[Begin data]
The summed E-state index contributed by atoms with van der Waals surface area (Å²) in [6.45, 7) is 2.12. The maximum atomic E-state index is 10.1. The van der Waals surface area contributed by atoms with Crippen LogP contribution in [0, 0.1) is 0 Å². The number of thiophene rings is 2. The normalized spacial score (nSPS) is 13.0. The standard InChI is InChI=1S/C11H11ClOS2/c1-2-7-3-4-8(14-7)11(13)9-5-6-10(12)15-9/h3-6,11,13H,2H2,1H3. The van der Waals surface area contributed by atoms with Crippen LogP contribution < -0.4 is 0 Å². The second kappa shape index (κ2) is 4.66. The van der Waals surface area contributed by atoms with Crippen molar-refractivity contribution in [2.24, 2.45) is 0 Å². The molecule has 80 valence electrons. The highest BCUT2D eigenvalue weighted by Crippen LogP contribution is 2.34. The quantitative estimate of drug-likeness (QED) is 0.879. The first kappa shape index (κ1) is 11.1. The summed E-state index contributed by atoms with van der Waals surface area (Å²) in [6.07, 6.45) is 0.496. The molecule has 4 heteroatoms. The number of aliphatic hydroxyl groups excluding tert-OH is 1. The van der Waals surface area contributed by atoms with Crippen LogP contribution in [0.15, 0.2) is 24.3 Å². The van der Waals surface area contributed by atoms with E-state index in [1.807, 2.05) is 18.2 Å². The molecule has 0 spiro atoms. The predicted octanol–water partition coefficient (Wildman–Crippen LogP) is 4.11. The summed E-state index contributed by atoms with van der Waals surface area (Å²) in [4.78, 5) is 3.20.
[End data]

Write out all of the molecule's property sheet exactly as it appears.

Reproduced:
The summed E-state index contributed by atoms with van der Waals surface area (Å²) in [6.45, 7) is 2.12. The maximum atomic E-state index is 10.1. The van der Waals surface area contributed by atoms with Crippen LogP contribution in [0, 0.1) is 0 Å². The number of thiophene rings is 2. The normalized spacial score (nSPS) is 13.0. The standard InChI is InChI=1S/C11H11ClOS2/c1-2-7-3-4-8(14-7)11(13)9-5-6-10(12)15-9/h3-6,11,13H,2H2,1H3. The van der Waals surface area contributed by atoms with Crippen LogP contribution < -0.4 is 0 Å². The second kappa shape index (κ2) is 4.66. The van der Waals surface area contributed by atoms with Crippen molar-refractivity contribution in [2.24, 2.45) is 0 Å². The molecule has 80 valence electrons. The highest BCUT2D eigenvalue weighted by Crippen LogP contribution is 2.34. The quantitative estimate of drug-likeness (QED) is 0.879. The first kappa shape index (κ1) is 11.1. The summed E-state index contributed by atoms with van der Waals surface area (Å²) in [6.07, 6.45) is 0.496. The molecule has 4 heteroatoms. The number of aliphatic hydroxyl groups excluding tert-OH is 1. The van der Waals surface area contributed by atoms with Crippen LogP contribution in [0.15, 0.2) is 24.3 Å². The van der Waals surface area contributed by atoms with E-state index in [1.807, 2.05) is 18.2 Å². The molecule has 0 spiro atoms. The predicted octanol–water partition coefficient (Wildman–Crippen LogP) is 4.11. The summed E-state index contributed by atoms with van der Waals surface area (Å²) in [4.78, 5) is 3.20.